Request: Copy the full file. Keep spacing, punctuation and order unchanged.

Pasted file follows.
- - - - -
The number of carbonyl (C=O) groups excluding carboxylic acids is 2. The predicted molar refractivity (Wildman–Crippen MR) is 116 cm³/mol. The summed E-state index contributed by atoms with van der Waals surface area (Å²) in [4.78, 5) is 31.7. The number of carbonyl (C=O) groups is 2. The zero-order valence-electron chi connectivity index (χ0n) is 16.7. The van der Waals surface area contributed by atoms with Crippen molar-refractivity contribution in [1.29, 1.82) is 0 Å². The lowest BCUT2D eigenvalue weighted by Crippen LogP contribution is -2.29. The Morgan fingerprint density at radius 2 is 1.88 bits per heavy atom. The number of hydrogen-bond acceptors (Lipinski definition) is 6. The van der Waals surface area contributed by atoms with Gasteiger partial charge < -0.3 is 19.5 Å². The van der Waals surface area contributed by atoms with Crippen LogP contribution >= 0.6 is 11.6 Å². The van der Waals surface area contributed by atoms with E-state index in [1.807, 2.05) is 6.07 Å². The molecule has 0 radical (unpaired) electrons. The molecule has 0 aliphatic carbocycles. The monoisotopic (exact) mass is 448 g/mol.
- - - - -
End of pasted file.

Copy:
The number of carbonyl (C=O) groups excluding carboxylic acids is 2. The predicted molar refractivity (Wildman–Crippen MR) is 116 cm³/mol. The summed E-state index contributed by atoms with van der Waals surface area (Å²) in [4.78, 5) is 31.7. The number of carbonyl (C=O) groups is 2. The zero-order valence-electron chi connectivity index (χ0n) is 16.7. The van der Waals surface area contributed by atoms with Crippen molar-refractivity contribution in [1.29, 1.82) is 0 Å². The lowest BCUT2D eigenvalue weighted by Crippen LogP contribution is -2.29. The Morgan fingerprint density at radius 2 is 1.88 bits per heavy atom. The number of hydrogen-bond acceptors (Lipinski definition) is 6. The van der Waals surface area contributed by atoms with Gasteiger partial charge < -0.3 is 19.5 Å². The van der Waals surface area contributed by atoms with Crippen LogP contribution >= 0.6 is 11.6 Å². The van der Waals surface area contributed by atoms with E-state index in [1.807, 2.05) is 6.07 Å². The molecule has 0 radical (unpaired) electrons. The molecule has 0 aliphatic carbocycles. The monoisotopic (exact) mass is 448 g/mol.